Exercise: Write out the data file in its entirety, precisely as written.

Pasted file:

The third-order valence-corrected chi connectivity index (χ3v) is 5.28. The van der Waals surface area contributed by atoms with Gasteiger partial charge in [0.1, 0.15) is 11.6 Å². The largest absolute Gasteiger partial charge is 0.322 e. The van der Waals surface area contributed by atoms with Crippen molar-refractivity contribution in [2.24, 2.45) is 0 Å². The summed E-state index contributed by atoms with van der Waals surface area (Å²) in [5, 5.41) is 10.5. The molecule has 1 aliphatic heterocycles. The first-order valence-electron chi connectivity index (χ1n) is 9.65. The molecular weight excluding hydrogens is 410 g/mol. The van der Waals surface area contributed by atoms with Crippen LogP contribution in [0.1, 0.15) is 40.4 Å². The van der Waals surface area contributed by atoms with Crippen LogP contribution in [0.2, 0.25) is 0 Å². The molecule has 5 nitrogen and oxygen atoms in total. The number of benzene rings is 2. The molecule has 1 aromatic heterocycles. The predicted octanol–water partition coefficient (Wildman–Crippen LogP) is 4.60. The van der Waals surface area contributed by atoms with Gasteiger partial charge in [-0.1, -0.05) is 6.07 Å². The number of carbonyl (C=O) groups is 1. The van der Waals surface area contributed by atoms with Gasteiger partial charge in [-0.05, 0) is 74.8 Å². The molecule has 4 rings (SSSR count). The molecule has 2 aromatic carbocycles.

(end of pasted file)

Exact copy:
The third-order valence-corrected chi connectivity index (χ3v) is 5.28. The van der Waals surface area contributed by atoms with Gasteiger partial charge in [0.1, 0.15) is 11.6 Å². The largest absolute Gasteiger partial charge is 0.322 e. The van der Waals surface area contributed by atoms with Crippen molar-refractivity contribution in [2.24, 2.45) is 0 Å². The summed E-state index contributed by atoms with van der Waals surface area (Å²) in [5, 5.41) is 10.5. The molecule has 1 aliphatic heterocycles. The first-order valence-electron chi connectivity index (χ1n) is 9.65. The molecular weight excluding hydrogens is 410 g/mol. The van der Waals surface area contributed by atoms with Crippen LogP contribution in [0.1, 0.15) is 40.4 Å². The van der Waals surface area contributed by atoms with Crippen LogP contribution in [0.2, 0.25) is 0 Å². The molecule has 5 nitrogen and oxygen atoms in total. The number of benzene rings is 2. The molecule has 1 aromatic heterocycles. The predicted octanol–water partition coefficient (Wildman–Crippen LogP) is 4.60. The van der Waals surface area contributed by atoms with Gasteiger partial charge in [-0.1, -0.05) is 6.07 Å². The number of carbonyl (C=O) groups is 1. The van der Waals surface area contributed by atoms with Gasteiger partial charge in [-0.05, 0) is 74.8 Å². The molecule has 4 rings (SSSR count). The molecule has 2 aromatic carbocycles.